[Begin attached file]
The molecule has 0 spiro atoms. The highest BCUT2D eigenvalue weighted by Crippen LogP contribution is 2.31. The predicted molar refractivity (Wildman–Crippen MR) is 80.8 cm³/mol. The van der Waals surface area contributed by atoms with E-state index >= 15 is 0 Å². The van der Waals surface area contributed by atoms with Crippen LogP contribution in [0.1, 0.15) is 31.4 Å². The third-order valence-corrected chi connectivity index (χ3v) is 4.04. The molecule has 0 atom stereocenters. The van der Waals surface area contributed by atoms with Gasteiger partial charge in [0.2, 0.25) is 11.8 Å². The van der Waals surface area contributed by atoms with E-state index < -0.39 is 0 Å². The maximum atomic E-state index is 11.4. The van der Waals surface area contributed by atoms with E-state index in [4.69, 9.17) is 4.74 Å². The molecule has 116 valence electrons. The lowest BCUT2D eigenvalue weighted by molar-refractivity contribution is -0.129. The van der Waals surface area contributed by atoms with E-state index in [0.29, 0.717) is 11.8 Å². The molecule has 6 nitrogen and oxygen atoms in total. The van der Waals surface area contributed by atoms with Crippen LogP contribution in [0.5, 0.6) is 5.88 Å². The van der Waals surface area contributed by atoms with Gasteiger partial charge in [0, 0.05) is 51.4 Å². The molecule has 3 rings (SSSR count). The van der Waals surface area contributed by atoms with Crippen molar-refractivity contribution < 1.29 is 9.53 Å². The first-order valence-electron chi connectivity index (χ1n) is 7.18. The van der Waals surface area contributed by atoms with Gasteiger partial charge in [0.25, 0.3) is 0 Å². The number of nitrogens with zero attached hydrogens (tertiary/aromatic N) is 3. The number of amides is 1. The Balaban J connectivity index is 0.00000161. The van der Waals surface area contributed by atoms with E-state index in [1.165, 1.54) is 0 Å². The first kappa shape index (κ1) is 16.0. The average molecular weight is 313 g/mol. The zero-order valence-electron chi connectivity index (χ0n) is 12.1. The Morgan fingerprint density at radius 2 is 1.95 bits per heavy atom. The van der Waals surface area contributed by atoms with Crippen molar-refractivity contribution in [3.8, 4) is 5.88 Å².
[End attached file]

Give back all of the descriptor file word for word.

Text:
The molecule has 0 spiro atoms. The highest BCUT2D eigenvalue weighted by Crippen LogP contribution is 2.31. The predicted molar refractivity (Wildman–Crippen MR) is 80.8 cm³/mol. The van der Waals surface area contributed by atoms with E-state index >= 15 is 0 Å². The van der Waals surface area contributed by atoms with Crippen LogP contribution in [0.1, 0.15) is 31.4 Å². The third-order valence-corrected chi connectivity index (χ3v) is 4.04. The molecule has 0 atom stereocenters. The van der Waals surface area contributed by atoms with Gasteiger partial charge in [0.2, 0.25) is 11.8 Å². The van der Waals surface area contributed by atoms with E-state index < -0.39 is 0 Å². The maximum atomic E-state index is 11.4. The van der Waals surface area contributed by atoms with E-state index in [4.69, 9.17) is 4.74 Å². The molecule has 116 valence electrons. The lowest BCUT2D eigenvalue weighted by molar-refractivity contribution is -0.129. The van der Waals surface area contributed by atoms with E-state index in [0.29, 0.717) is 11.8 Å². The molecule has 6 nitrogen and oxygen atoms in total. The van der Waals surface area contributed by atoms with Crippen LogP contribution in [0.5, 0.6) is 5.88 Å². The van der Waals surface area contributed by atoms with Gasteiger partial charge in [0, 0.05) is 51.4 Å². The molecule has 3 rings (SSSR count). The van der Waals surface area contributed by atoms with Crippen molar-refractivity contribution < 1.29 is 9.53 Å². The first-order valence-electron chi connectivity index (χ1n) is 7.18. The van der Waals surface area contributed by atoms with Gasteiger partial charge in [0.25, 0.3) is 0 Å². The number of nitrogens with zero attached hydrogens (tertiary/aromatic N) is 3. The number of amides is 1. The Balaban J connectivity index is 0.00000161. The van der Waals surface area contributed by atoms with E-state index in [1.165, 1.54) is 0 Å². The first kappa shape index (κ1) is 16.0. The average molecular weight is 313 g/mol. The zero-order valence-electron chi connectivity index (χ0n) is 12.1. The Morgan fingerprint density at radius 2 is 1.95 bits per heavy atom. The van der Waals surface area contributed by atoms with Crippen molar-refractivity contribution in [3.8, 4) is 5.88 Å².